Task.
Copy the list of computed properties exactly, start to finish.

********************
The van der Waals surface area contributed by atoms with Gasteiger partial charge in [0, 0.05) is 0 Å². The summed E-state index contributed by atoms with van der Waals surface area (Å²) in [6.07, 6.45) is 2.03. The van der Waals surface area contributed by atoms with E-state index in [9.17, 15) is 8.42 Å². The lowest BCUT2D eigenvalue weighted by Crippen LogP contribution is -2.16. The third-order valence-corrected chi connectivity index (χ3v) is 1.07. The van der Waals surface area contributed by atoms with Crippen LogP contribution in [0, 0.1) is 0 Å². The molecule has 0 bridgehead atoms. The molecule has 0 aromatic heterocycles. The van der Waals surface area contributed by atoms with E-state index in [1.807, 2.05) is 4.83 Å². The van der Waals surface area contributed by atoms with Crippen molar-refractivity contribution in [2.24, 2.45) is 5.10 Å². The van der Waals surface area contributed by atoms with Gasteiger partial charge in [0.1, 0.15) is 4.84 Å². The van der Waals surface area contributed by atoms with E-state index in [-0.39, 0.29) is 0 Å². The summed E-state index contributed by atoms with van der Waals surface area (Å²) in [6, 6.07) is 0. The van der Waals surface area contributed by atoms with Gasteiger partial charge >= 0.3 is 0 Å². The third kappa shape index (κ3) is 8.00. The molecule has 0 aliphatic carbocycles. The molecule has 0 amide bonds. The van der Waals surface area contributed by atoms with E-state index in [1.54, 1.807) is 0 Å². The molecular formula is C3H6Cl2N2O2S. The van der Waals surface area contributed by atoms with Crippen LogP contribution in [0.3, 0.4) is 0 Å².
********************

The van der Waals surface area contributed by atoms with Gasteiger partial charge in [0, 0.05) is 0 Å². The summed E-state index contributed by atoms with van der Waals surface area (Å²) in [6.07, 6.45) is 2.03. The van der Waals surface area contributed by atoms with E-state index in [9.17, 15) is 8.42 Å². The lowest BCUT2D eigenvalue weighted by Crippen LogP contribution is -2.16. The third-order valence-corrected chi connectivity index (χ3v) is 1.07. The van der Waals surface area contributed by atoms with Crippen LogP contribution in [0, 0.1) is 0 Å². The molecule has 0 bridgehead atoms. The molecule has 0 aromatic heterocycles. The van der Waals surface area contributed by atoms with E-state index in [1.807, 2.05) is 4.83 Å². The van der Waals surface area contributed by atoms with Crippen molar-refractivity contribution in [2.24, 2.45) is 5.10 Å². The van der Waals surface area contributed by atoms with Gasteiger partial charge in [0.1, 0.15) is 4.84 Å². The van der Waals surface area contributed by atoms with E-state index in [-0.39, 0.29) is 0 Å². The summed E-state index contributed by atoms with van der Waals surface area (Å²) in [6, 6.07) is 0. The van der Waals surface area contributed by atoms with Gasteiger partial charge >= 0.3 is 0 Å². The third kappa shape index (κ3) is 8.00. The molecule has 0 aliphatic carbocycles. The molecule has 0 amide bonds. The van der Waals surface area contributed by atoms with E-state index in [1.54, 1.807) is 0 Å². The molecular formula is C3H6Cl2N2O2S. The van der Waals surface area contributed by atoms with Crippen LogP contribution in [0.3, 0.4) is 0 Å².